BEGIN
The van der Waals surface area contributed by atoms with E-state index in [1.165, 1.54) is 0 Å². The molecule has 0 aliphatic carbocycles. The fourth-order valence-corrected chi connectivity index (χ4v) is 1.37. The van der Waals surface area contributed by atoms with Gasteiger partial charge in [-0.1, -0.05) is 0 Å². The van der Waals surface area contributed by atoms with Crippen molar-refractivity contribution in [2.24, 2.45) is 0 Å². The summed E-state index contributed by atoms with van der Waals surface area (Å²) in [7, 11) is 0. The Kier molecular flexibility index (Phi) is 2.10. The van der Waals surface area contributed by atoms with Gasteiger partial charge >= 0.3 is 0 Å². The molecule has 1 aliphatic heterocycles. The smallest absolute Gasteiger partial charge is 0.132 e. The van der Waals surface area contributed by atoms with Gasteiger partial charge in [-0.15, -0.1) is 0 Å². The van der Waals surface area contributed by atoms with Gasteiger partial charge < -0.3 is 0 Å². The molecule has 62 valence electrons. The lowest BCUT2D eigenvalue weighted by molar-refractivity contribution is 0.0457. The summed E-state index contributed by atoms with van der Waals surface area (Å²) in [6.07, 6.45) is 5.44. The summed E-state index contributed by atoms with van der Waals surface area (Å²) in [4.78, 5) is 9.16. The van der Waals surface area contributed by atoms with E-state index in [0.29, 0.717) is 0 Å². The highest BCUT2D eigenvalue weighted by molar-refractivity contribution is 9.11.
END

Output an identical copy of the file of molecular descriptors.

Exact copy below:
The van der Waals surface area contributed by atoms with E-state index in [1.165, 1.54) is 0 Å². The molecule has 0 aliphatic carbocycles. The fourth-order valence-corrected chi connectivity index (χ4v) is 1.37. The van der Waals surface area contributed by atoms with Gasteiger partial charge in [-0.1, -0.05) is 0 Å². The van der Waals surface area contributed by atoms with Crippen molar-refractivity contribution in [2.24, 2.45) is 0 Å². The summed E-state index contributed by atoms with van der Waals surface area (Å²) in [7, 11) is 0. The Kier molecular flexibility index (Phi) is 2.10. The van der Waals surface area contributed by atoms with Gasteiger partial charge >= 0.3 is 0 Å². The molecule has 1 aliphatic heterocycles. The smallest absolute Gasteiger partial charge is 0.132 e. The van der Waals surface area contributed by atoms with Gasteiger partial charge in [-0.15, -0.1) is 0 Å². The van der Waals surface area contributed by atoms with Gasteiger partial charge < -0.3 is 0 Å². The molecule has 62 valence electrons. The lowest BCUT2D eigenvalue weighted by molar-refractivity contribution is 0.0457. The summed E-state index contributed by atoms with van der Waals surface area (Å²) in [6.07, 6.45) is 5.44. The summed E-state index contributed by atoms with van der Waals surface area (Å²) in [4.78, 5) is 9.16. The van der Waals surface area contributed by atoms with E-state index in [0.29, 0.717) is 0 Å². The highest BCUT2D eigenvalue weighted by molar-refractivity contribution is 9.11.